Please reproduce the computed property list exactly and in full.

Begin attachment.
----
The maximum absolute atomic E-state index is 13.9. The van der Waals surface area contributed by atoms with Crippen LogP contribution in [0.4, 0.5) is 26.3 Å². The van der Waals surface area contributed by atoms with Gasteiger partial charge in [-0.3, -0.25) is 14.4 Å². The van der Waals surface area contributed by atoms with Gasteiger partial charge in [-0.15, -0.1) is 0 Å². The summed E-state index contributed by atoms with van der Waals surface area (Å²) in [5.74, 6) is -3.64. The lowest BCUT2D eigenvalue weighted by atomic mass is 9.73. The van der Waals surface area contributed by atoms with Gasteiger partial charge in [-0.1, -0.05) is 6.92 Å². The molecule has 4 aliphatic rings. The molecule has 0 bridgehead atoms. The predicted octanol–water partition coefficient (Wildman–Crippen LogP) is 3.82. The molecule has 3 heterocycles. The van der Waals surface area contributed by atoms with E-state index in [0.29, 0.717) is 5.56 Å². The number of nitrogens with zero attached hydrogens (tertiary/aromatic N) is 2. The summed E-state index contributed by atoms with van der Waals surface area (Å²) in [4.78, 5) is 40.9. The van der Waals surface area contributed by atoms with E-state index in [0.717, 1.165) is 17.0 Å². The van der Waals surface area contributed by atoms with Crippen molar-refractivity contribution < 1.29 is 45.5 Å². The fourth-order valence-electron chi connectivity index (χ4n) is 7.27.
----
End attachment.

The maximum absolute atomic E-state index is 13.9. The van der Waals surface area contributed by atoms with Crippen LogP contribution in [0.4, 0.5) is 26.3 Å². The van der Waals surface area contributed by atoms with Gasteiger partial charge in [-0.3, -0.25) is 14.4 Å². The van der Waals surface area contributed by atoms with Gasteiger partial charge in [-0.15, -0.1) is 0 Å². The summed E-state index contributed by atoms with van der Waals surface area (Å²) in [5.74, 6) is -3.64. The lowest BCUT2D eigenvalue weighted by atomic mass is 9.73. The van der Waals surface area contributed by atoms with Gasteiger partial charge in [-0.1, -0.05) is 6.92 Å². The molecule has 4 aliphatic rings. The molecule has 0 bridgehead atoms. The predicted octanol–water partition coefficient (Wildman–Crippen LogP) is 3.82. The molecule has 3 heterocycles. The van der Waals surface area contributed by atoms with E-state index in [0.29, 0.717) is 5.56 Å². The number of nitrogens with zero attached hydrogens (tertiary/aromatic N) is 2. The summed E-state index contributed by atoms with van der Waals surface area (Å²) in [4.78, 5) is 40.9. The van der Waals surface area contributed by atoms with E-state index in [0.717, 1.165) is 17.0 Å². The van der Waals surface area contributed by atoms with Crippen molar-refractivity contribution < 1.29 is 45.5 Å². The fourth-order valence-electron chi connectivity index (χ4n) is 7.27.